Interest in Bistatic and Multistatic SAR (Synthetic Aperture Radar) systems has grown in the last decade. They bring additional benefits to conventional monostatic SAR systems, such as flexibility, cost reduction, reduced vulnerability, etc. At the same time, processing complexity for bistatic configurations is much higher than for conventional monostatic processors. Until now only some numerical and intuitive solutions were given in this respect. No analytical solution is available.
In this work we will focus on bistatic SAR processing problems. The algorithms we will develop are based on a point target reference spectrum derived at our research institute. In the beginning we will derive the bistatic formula itself, which contains quite lengthy and complex mathematical expressions. In the derivation, some approximations are used. We will therefore consider the constraints of validity. Later, we will demonstrate the performance of the bistatic formula with simulation by focusing the single and group of point targets.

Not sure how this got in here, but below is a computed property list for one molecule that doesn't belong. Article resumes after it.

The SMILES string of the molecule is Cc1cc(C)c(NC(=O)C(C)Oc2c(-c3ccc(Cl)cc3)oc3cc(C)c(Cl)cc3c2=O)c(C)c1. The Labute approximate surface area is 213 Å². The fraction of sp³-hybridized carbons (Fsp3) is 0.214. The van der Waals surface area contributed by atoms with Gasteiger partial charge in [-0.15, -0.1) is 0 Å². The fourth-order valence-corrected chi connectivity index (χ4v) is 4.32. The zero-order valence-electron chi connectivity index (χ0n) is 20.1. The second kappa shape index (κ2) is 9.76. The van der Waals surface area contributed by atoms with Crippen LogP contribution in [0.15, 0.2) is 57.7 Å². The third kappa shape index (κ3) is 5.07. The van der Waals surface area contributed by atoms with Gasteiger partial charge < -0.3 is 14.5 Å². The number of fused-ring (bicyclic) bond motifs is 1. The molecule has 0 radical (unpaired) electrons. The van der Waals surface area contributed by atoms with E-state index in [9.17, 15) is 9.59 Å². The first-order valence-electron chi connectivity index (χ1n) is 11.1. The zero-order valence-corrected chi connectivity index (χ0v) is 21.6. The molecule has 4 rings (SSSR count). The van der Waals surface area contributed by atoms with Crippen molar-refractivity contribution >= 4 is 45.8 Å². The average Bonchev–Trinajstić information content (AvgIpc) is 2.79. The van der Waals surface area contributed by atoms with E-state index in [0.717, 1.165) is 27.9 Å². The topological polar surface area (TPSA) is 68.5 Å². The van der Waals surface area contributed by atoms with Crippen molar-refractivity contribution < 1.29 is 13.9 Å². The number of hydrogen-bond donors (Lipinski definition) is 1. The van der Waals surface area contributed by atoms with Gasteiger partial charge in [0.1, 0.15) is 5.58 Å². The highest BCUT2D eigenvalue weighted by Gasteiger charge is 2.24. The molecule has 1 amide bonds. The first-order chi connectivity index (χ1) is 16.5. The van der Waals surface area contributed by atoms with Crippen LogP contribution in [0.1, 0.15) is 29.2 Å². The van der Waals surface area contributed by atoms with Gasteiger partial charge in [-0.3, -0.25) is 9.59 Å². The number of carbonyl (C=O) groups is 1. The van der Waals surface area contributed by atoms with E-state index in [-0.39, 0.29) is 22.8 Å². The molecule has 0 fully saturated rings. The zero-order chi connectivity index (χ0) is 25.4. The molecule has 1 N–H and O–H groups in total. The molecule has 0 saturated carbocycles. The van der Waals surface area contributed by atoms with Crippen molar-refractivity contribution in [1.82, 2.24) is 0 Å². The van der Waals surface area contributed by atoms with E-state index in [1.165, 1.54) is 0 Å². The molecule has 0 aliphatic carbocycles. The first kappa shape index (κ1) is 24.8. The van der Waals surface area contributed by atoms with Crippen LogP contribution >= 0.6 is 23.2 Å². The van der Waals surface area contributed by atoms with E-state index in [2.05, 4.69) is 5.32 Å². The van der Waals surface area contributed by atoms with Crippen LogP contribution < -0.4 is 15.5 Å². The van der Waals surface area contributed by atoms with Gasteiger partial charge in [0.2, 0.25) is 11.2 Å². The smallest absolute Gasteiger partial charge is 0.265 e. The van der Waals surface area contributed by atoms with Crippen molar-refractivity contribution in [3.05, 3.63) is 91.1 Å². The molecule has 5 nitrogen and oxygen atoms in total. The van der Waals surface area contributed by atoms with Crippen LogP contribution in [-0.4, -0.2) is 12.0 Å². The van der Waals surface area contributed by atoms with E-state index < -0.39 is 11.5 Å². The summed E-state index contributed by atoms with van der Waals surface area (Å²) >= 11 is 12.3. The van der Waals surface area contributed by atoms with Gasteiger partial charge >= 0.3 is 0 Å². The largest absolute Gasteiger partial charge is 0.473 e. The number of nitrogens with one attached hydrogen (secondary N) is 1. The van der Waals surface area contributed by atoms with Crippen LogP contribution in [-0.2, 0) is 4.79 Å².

In the very general arbitrary configuration, the processing is range and azimuth time dependent. We will focus on increased complexity configurations. In this respect, we will first consider the Tandem case and the translationally invariant case. Later, we will extend the focusing task to the general case, which is the most challenging bistatic configuration. This will be accomplished by compensating the scaling in both range and azimuth directions. Here, transmitter and receiver are moving on non-parallel trajectories with non-equal velocities. We will see that azimuth time variance causes additional scaling of Doppler frequency. As the first approximation, the focusing of the general bistatic SAR will be solved by separating the scaling in range and azimuth frequency directions.
Some modules of our current bistatic algorithm will be substituted later by a truly 2D scaling approach. We will derive the 2D Inverse Scaling approach and show some focusing results obtained from simulated raw data.